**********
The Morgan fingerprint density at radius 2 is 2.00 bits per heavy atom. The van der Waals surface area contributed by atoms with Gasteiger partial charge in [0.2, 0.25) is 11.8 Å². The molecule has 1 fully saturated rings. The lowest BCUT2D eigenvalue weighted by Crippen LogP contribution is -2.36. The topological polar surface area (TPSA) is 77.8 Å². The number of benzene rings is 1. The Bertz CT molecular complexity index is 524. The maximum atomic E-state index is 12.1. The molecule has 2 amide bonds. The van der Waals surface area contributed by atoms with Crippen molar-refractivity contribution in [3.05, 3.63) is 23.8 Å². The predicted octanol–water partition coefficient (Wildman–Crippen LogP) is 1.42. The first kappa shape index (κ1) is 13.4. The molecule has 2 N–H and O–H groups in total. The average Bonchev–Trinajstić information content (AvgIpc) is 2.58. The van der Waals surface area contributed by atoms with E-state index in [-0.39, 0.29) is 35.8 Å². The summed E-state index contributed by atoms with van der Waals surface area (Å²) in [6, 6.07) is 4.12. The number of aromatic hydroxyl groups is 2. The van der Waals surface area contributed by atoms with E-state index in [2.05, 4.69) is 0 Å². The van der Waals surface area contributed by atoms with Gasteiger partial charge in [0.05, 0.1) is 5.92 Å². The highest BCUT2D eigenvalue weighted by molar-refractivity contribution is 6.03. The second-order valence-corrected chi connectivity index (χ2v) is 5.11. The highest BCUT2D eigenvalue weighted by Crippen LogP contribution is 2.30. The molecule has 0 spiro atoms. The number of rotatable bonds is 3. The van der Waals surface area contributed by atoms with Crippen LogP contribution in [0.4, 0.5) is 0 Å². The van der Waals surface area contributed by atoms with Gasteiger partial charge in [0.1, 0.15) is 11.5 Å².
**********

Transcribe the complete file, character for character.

The Morgan fingerprint density at radius 2 is 2.00 bits per heavy atom. The van der Waals surface area contributed by atoms with Gasteiger partial charge in [0.2, 0.25) is 11.8 Å². The molecule has 1 fully saturated rings. The lowest BCUT2D eigenvalue weighted by Crippen LogP contribution is -2.36. The topological polar surface area (TPSA) is 77.8 Å². The number of benzene rings is 1. The Bertz CT molecular complexity index is 524. The maximum atomic E-state index is 12.1. The molecule has 2 amide bonds. The van der Waals surface area contributed by atoms with Crippen molar-refractivity contribution in [3.05, 3.63) is 23.8 Å². The predicted octanol–water partition coefficient (Wildman–Crippen LogP) is 1.42. The first kappa shape index (κ1) is 13.4. The molecule has 2 N–H and O–H groups in total. The average Bonchev–Trinajstić information content (AvgIpc) is 2.58. The van der Waals surface area contributed by atoms with E-state index in [-0.39, 0.29) is 35.8 Å². The summed E-state index contributed by atoms with van der Waals surface area (Å²) in [6, 6.07) is 4.12. The number of aromatic hydroxyl groups is 2. The van der Waals surface area contributed by atoms with E-state index in [2.05, 4.69) is 0 Å². The van der Waals surface area contributed by atoms with Gasteiger partial charge in [0.05, 0.1) is 5.92 Å². The highest BCUT2D eigenvalue weighted by molar-refractivity contribution is 6.03. The second-order valence-corrected chi connectivity index (χ2v) is 5.11. The highest BCUT2D eigenvalue weighted by Crippen LogP contribution is 2.30. The molecule has 0 spiro atoms. The number of rotatable bonds is 3. The van der Waals surface area contributed by atoms with Crippen LogP contribution in [0.4, 0.5) is 0 Å². The van der Waals surface area contributed by atoms with Gasteiger partial charge in [0.1, 0.15) is 11.5 Å².